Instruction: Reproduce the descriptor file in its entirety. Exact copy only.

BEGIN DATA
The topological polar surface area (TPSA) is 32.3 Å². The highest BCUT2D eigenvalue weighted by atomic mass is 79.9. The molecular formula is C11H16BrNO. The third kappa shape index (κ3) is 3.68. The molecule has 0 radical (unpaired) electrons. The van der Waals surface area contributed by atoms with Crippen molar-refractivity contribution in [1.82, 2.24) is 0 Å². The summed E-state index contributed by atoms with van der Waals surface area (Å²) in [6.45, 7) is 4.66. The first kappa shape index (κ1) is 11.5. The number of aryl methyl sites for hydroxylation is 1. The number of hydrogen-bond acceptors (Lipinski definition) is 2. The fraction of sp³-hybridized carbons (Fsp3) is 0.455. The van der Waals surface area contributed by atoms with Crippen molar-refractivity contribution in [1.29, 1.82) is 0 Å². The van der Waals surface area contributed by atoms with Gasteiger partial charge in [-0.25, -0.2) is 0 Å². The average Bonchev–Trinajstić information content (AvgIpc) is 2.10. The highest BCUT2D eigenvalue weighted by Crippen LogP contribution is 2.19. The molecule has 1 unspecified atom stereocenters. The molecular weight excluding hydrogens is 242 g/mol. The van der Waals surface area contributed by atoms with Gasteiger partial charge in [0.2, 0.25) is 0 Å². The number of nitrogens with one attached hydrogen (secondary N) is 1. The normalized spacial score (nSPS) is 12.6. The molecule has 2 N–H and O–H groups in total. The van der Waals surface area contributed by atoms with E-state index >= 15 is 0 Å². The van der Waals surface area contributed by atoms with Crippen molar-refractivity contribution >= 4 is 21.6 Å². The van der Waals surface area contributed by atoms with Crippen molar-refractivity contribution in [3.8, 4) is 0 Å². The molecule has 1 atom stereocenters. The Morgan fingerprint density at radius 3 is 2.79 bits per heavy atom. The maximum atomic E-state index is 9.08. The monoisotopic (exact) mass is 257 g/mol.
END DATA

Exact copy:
The topological polar surface area (TPSA) is 32.3 Å². The highest BCUT2D eigenvalue weighted by atomic mass is 79.9. The molecular formula is C11H16BrNO. The third kappa shape index (κ3) is 3.68. The molecule has 0 radical (unpaired) electrons. The van der Waals surface area contributed by atoms with Crippen molar-refractivity contribution in [1.82, 2.24) is 0 Å². The summed E-state index contributed by atoms with van der Waals surface area (Å²) in [6.45, 7) is 4.66. The first kappa shape index (κ1) is 11.5. The number of aryl methyl sites for hydroxylation is 1. The number of hydrogen-bond acceptors (Lipinski definition) is 2. The fraction of sp³-hybridized carbons (Fsp3) is 0.455. The van der Waals surface area contributed by atoms with Crippen molar-refractivity contribution in [1.29, 1.82) is 0 Å². The van der Waals surface area contributed by atoms with Gasteiger partial charge in [-0.25, -0.2) is 0 Å². The average Bonchev–Trinajstić information content (AvgIpc) is 2.10. The highest BCUT2D eigenvalue weighted by Crippen LogP contribution is 2.19. The molecule has 1 unspecified atom stereocenters. The molecular weight excluding hydrogens is 242 g/mol. The van der Waals surface area contributed by atoms with Gasteiger partial charge in [0.2, 0.25) is 0 Å². The number of nitrogens with one attached hydrogen (secondary N) is 1. The normalized spacial score (nSPS) is 12.6. The molecule has 2 N–H and O–H groups in total. The van der Waals surface area contributed by atoms with E-state index >= 15 is 0 Å². The van der Waals surface area contributed by atoms with Crippen molar-refractivity contribution >= 4 is 21.6 Å². The van der Waals surface area contributed by atoms with Crippen molar-refractivity contribution in [3.8, 4) is 0 Å². The molecule has 1 atom stereocenters. The Morgan fingerprint density at radius 3 is 2.79 bits per heavy atom. The maximum atomic E-state index is 9.08. The monoisotopic (exact) mass is 257 g/mol.